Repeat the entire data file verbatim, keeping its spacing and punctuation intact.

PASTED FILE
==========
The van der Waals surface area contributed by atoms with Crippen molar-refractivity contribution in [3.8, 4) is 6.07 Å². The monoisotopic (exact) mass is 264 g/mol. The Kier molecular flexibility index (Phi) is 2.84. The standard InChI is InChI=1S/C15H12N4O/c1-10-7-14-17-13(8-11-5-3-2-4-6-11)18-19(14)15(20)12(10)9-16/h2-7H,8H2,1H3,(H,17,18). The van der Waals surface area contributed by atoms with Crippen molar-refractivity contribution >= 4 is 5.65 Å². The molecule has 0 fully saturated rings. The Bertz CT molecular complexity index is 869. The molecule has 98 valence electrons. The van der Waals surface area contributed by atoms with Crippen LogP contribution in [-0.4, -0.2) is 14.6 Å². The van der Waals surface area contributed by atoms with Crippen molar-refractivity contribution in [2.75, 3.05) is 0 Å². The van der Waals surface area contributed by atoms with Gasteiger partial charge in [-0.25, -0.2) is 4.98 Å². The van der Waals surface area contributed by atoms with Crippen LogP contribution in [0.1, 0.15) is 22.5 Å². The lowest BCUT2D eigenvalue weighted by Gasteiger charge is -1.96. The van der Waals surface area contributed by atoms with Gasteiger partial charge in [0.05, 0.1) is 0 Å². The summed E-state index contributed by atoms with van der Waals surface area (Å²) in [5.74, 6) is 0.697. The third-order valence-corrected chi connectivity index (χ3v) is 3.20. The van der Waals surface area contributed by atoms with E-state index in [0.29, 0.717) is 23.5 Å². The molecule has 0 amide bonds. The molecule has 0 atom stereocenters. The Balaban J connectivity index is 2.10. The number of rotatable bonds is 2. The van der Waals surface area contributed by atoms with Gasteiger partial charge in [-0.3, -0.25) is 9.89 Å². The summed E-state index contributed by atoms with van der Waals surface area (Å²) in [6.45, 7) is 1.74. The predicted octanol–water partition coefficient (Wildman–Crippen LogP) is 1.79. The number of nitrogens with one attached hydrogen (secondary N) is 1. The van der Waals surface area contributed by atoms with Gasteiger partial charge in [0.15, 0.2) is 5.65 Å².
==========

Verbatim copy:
The van der Waals surface area contributed by atoms with Crippen molar-refractivity contribution in [3.8, 4) is 6.07 Å². The monoisotopic (exact) mass is 264 g/mol. The Kier molecular flexibility index (Phi) is 2.84. The standard InChI is InChI=1S/C15H12N4O/c1-10-7-14-17-13(8-11-5-3-2-4-6-11)18-19(14)15(20)12(10)9-16/h2-7H,8H2,1H3,(H,17,18). The van der Waals surface area contributed by atoms with Crippen molar-refractivity contribution >= 4 is 5.65 Å². The molecule has 0 fully saturated rings. The Bertz CT molecular complexity index is 869. The molecule has 98 valence electrons. The van der Waals surface area contributed by atoms with Crippen LogP contribution in [-0.4, -0.2) is 14.6 Å². The van der Waals surface area contributed by atoms with Crippen molar-refractivity contribution in [2.75, 3.05) is 0 Å². The van der Waals surface area contributed by atoms with Gasteiger partial charge in [-0.25, -0.2) is 4.98 Å². The van der Waals surface area contributed by atoms with Crippen LogP contribution in [0.1, 0.15) is 22.5 Å². The lowest BCUT2D eigenvalue weighted by Gasteiger charge is -1.96. The van der Waals surface area contributed by atoms with Gasteiger partial charge in [0.05, 0.1) is 0 Å². The summed E-state index contributed by atoms with van der Waals surface area (Å²) in [5.74, 6) is 0.697. The third-order valence-corrected chi connectivity index (χ3v) is 3.20. The van der Waals surface area contributed by atoms with E-state index in [0.29, 0.717) is 23.5 Å². The molecule has 0 amide bonds. The molecule has 0 atom stereocenters. The Balaban J connectivity index is 2.10. The number of rotatable bonds is 2. The van der Waals surface area contributed by atoms with Gasteiger partial charge in [-0.3, -0.25) is 9.89 Å². The summed E-state index contributed by atoms with van der Waals surface area (Å²) in [6.45, 7) is 1.74. The predicted octanol–water partition coefficient (Wildman–Crippen LogP) is 1.79. The number of nitrogens with one attached hydrogen (secondary N) is 1. The van der Waals surface area contributed by atoms with Gasteiger partial charge in [0.15, 0.2) is 5.65 Å².